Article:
Three days after beating Manchester United in the FA Cup quarterfinal, Chelsea easily dispatched Russian club Rubin Kazan, 3-1, to take a commanding lead in their Europa League quarterfinal. Tottenham had a tougher time in their first leg, drawing Swiss side Basel 2-2 at home. During the match, Spurs centerback William Gallas, winger Aaron Lennon, and most tragically Gareth Bale, who is almost singlehandedly carrying the club, were all injured. They're expected out for at least two weeks. Chelsea and Tottenham should advance in the tournament, and it's a good bet that one of the sides will hoist the Europa League trophy in the end. At this point in the calendar, nothing could be worse.
That's because we're quickly approaching the end of this year's Premier League season. With only seven or eight matches remaining per club, the race for a top-four finish, and with it, Champions League qualification, should be all that matters.
After the domestic title, Champions League qualification is the most important goal in European soccer. It's the most challenging and prestigious club tournament in the world, and an appearance brings clubs boatloads of glory, money, and just as important, it allows clubs to pursue the world's best players in the offseason transfer window who would only agree to play for Champions League-bound teams. It's a cycle, since better players translate into further Champions League berths, which translates into further glory, money, and again, better players.
The Premier League's first-place team, Manchester United, has 77 points on the season; they won't be caught. After that, it's a clusterfuck, with six teams fighting for the final three Champions League spots. Manchester City is in second with 62 points, five points clear of Tottenham, though Spurs have played an extra game. After a shock loss to Southampton last weekend, Chelsea now occupy the fourth and final Champions League spot with 55, two points behind Spurs. Arsenal are two points back of Chelsea, and Everton two behind Arsenal. Liverpool also have an outside shot.
The most intriguing of the group is the race between the three London clubs in states of transition: Tottenham, Chelsea, and Arsenal, in third, fourth and fifth.
Tottenham are trying to solidify themselves as a legitimate top-flight club domestically and in Europe. Chelsea, once England's top team, have been struggling over the past two seasons as they've tried to phase out their aging core. And Arsenal, just on the outside, are in danger of not making the Champions League for the first time in 15 years.
Here's the problem: If the Champions League is the NCAA basketball tournament, then the Europa League is the NIT. Though a Europa berth is an achievement for many clubs, for Tottenham, Chelsea, and Arsenal it'd be a disappointment. It's a consolation prize, and at least one of them is going to have to accept it.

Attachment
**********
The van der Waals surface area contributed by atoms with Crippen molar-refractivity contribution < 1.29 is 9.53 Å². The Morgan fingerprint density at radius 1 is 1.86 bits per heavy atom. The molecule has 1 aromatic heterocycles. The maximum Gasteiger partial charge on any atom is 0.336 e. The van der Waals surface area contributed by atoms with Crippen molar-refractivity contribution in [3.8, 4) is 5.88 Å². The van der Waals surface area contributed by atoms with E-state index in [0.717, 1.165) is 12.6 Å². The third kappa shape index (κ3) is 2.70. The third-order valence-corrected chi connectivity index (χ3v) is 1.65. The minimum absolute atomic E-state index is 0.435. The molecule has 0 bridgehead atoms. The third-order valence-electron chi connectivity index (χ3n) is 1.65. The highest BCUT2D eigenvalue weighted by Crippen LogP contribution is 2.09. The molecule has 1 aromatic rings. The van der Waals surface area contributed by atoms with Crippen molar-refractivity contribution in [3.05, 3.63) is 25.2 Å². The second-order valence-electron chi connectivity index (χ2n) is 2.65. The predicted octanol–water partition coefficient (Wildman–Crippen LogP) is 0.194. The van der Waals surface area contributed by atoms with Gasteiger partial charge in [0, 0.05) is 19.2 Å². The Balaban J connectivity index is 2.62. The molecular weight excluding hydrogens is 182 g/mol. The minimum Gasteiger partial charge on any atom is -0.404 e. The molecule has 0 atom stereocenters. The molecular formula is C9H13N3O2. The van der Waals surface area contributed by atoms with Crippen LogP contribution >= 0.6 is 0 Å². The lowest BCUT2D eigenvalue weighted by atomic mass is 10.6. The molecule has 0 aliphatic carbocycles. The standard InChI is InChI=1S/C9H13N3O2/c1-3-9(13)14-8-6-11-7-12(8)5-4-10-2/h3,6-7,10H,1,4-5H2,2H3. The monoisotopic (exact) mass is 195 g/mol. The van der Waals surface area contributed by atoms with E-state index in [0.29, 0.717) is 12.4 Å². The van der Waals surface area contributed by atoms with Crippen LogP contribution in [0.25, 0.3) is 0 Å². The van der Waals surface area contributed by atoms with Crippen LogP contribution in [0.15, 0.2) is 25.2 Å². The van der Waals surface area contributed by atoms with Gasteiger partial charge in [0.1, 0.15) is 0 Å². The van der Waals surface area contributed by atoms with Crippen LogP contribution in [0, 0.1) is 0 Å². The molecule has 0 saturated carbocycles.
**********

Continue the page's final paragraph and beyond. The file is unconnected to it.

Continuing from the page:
It's the end of the year, and the demand of the brutal, 38-match domestic season is starting to catch up to clubs. The schedule's condensed now due to postponed games. Players are tired, injured, even bored. When you combine fatigue with desperation, ridiculous shit happens. Take, for example, the Chelsea-Southampton result.
If Chelsea and Tottenham make it to the Europa League semifinals, that's at least two more midweek matches added to their schedules, two more than Arsenal have.
Back in the Premier League, Chelsea still have to travel to Liverpool and United, and host Everton. Chelsea also must play City in the FA Cup—their reward for beating United on Monday. A weakened Spurs side hosts Everton on Sunday, and City again in two weeks. The biggest moment, though, will be when Chelsea and Spurs face off. A win for one team would likely solidify Champions League chances, while seriously denting the other's. Arsenal, who only have Premier League matches remaining, have a seemingly easy schedule outside of hosting United. Of course, this is Arsenal we're talking about—a wildly inconsistent team in the midst of their worst season under Arsene Wenger.
It's always a fight and a priority to make the Champions League, but this year, for these clubs, the stakes are even higher. With Real Madrid, Barcelona and others poking around, there's speculation that Bale, who's established himself as one of the world's top players, could leave Spurs if they finish outside of the top four. Failure to qualify next year would throw a wrench in Chelsea's rebuilding process. And though Arsenal have already been promised a summer transfer budget of more than $100 million to bolster the club, it won't matter if there's no Champions League in 2014.
With those stakes, a Europa League title just isn't good enough, and each round comes at great cost, be it fatigue or injury. With every match, and every win, the English giants march toward Europa League triumph, and inch a little farther from Champions League glory.